Eastern Townships: In Canada, the Missisquoi River meanders through a picturesque valley surrounded by a forest that in autumn becomes ablaze in crimson reds and vibrant oranges. This region, part of Quebec’s Eastern Townships, has a distinct Quebecois feel and provides ample recreational opportunities. Gentle currents make river trips a great family excursion. Shuttle services and boat rentals can be arranged by local outfitter, Canoe and Co. Those seeking to stay for the weekend should look up Le Majestic. Nestled in the hills above the Missisquoi Valley, this bed and breakfast has three comfortable rooms and a cozy downstairs to relax in, complete with a large picture window, a fireplace, and a built -in bread oven. It also offers direct access to the 200 km Seniters de l’Estrie, or Trail of the Eastern Townships, a hiking route traversing surrounding ridgelines.

Upper Missiquoi River Valley: Paddlers comfortable navigating Class I-II waters will want to take advantage of the higher water levels fall can provide and explore the seven mile stretch from the Canadian border to the town of Richford. In this scenic stretch, the river flows briskly over shallow riffles and through braided meandering channels where bald eagles can be spotted. Put in on a well-worn path behind the Custom’s station. (While not required, it is a good idea to check in with customs officers and let them know your plans). While most of the section is quickwater, you will encounter a Class I+ rapid immediately below the launching point, as well as Stephens Mills Rapids, a Class II wave train 1.5 miles below the put-in. Be sure to take-out on river left before entering Richford, where a Class III series of ledges below the bridge is capable of swamping open boats. Those interested in enjoying a fire and hot shower after paddling might consider a night at the Grey Gables Mansion, across the street from the river in Richford. (Secure boat storage and shuttling services are available). Boat rentals and shuttling services are also available from Montgomery Adventures, a local outfitter.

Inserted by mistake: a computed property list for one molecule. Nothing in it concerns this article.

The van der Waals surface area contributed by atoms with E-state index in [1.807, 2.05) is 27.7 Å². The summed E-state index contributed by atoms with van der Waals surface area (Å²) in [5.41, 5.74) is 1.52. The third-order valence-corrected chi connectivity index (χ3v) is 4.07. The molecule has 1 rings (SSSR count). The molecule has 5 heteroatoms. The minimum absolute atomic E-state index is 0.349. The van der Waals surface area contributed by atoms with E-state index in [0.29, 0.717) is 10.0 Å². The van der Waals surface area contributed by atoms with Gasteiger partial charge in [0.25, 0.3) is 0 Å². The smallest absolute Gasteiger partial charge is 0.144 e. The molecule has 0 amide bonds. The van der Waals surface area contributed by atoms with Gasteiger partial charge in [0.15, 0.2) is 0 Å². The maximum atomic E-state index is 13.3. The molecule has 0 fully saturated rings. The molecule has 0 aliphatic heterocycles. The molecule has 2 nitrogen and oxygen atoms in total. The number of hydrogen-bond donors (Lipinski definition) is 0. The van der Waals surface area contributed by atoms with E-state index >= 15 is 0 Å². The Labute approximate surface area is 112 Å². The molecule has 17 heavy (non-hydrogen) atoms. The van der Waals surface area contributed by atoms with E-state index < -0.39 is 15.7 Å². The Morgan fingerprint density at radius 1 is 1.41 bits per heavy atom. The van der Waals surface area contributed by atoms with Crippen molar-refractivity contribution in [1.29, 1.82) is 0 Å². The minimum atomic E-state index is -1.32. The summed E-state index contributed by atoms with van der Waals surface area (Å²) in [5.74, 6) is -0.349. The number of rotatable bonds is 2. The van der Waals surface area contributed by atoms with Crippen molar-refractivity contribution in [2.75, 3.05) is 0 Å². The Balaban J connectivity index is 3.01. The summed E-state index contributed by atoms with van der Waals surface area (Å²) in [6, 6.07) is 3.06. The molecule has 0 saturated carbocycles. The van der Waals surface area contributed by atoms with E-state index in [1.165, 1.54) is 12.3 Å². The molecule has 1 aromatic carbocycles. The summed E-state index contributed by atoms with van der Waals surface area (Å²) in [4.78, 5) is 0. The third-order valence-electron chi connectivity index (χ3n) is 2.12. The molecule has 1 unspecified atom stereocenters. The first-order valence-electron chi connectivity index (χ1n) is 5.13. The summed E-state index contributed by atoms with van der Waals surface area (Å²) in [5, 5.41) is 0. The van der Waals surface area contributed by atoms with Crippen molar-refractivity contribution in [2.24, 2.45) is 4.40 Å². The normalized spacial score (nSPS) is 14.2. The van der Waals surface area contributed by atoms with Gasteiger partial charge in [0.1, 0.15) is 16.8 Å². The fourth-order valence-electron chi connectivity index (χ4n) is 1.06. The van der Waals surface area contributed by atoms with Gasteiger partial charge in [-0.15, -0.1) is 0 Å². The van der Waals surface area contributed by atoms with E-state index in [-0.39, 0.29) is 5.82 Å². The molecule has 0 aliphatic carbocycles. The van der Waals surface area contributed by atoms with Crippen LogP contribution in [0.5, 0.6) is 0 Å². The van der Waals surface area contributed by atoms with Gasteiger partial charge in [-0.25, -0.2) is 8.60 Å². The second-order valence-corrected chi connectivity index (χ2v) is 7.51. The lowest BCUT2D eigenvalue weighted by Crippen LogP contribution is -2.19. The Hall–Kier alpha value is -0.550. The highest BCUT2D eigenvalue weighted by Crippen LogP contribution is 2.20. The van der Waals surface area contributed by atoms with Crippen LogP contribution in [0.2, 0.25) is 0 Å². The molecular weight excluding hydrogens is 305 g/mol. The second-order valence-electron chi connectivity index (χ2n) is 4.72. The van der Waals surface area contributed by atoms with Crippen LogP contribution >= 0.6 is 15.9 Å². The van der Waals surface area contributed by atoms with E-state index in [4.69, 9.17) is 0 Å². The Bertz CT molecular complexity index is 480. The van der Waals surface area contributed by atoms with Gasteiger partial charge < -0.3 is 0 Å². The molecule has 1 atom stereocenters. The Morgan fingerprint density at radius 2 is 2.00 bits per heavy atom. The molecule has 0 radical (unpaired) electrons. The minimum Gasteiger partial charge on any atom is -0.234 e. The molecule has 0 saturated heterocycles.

Picture of Foliage Reflected in Water

Photo courtesy of Noah Pollock

New Hampshire

Fall is a great time to paddle in northern New Hampshire. Consider the following trips: